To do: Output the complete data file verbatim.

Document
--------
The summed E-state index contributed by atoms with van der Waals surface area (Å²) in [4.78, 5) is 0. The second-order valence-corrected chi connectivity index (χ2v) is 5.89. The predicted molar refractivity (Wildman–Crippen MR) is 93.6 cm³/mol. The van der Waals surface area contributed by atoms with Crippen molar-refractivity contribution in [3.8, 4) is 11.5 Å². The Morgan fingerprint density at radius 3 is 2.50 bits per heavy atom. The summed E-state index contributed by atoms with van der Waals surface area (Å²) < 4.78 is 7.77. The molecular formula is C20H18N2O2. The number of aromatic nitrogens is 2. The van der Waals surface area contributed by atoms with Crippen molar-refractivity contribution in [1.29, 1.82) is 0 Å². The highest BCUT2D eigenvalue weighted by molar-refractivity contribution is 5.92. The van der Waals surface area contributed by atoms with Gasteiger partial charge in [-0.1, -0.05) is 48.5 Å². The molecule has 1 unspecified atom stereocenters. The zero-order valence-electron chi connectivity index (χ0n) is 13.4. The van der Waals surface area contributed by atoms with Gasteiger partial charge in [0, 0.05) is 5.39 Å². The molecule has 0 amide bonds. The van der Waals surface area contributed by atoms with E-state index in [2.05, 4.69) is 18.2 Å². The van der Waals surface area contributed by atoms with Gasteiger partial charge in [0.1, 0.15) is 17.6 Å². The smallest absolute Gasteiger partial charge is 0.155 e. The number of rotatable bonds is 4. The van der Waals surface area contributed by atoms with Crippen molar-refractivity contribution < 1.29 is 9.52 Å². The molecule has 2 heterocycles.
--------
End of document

The summed E-state index contributed by atoms with van der Waals surface area (Å²) in [4.78, 5) is 0. The second-order valence-corrected chi connectivity index (χ2v) is 5.89. The predicted molar refractivity (Wildman–Crippen MR) is 93.6 cm³/mol. The van der Waals surface area contributed by atoms with Crippen molar-refractivity contribution in [3.8, 4) is 11.5 Å². The Morgan fingerprint density at radius 3 is 2.50 bits per heavy atom. The summed E-state index contributed by atoms with van der Waals surface area (Å²) < 4.78 is 7.77. The molecular formula is C20H18N2O2. The number of aromatic nitrogens is 2. The van der Waals surface area contributed by atoms with Crippen molar-refractivity contribution in [1.29, 1.82) is 0 Å². The highest BCUT2D eigenvalue weighted by molar-refractivity contribution is 5.92. The van der Waals surface area contributed by atoms with Gasteiger partial charge in [-0.1, -0.05) is 48.5 Å². The molecule has 1 unspecified atom stereocenters. The zero-order valence-electron chi connectivity index (χ0n) is 13.4. The van der Waals surface area contributed by atoms with Gasteiger partial charge in [0, 0.05) is 5.39 Å². The molecule has 0 amide bonds. The van der Waals surface area contributed by atoms with E-state index in [2.05, 4.69) is 18.2 Å². The van der Waals surface area contributed by atoms with Gasteiger partial charge in [0.1, 0.15) is 17.6 Å². The smallest absolute Gasteiger partial charge is 0.155 e. The number of rotatable bonds is 4. The van der Waals surface area contributed by atoms with Crippen molar-refractivity contribution < 1.29 is 9.52 Å². The molecule has 2 heterocycles.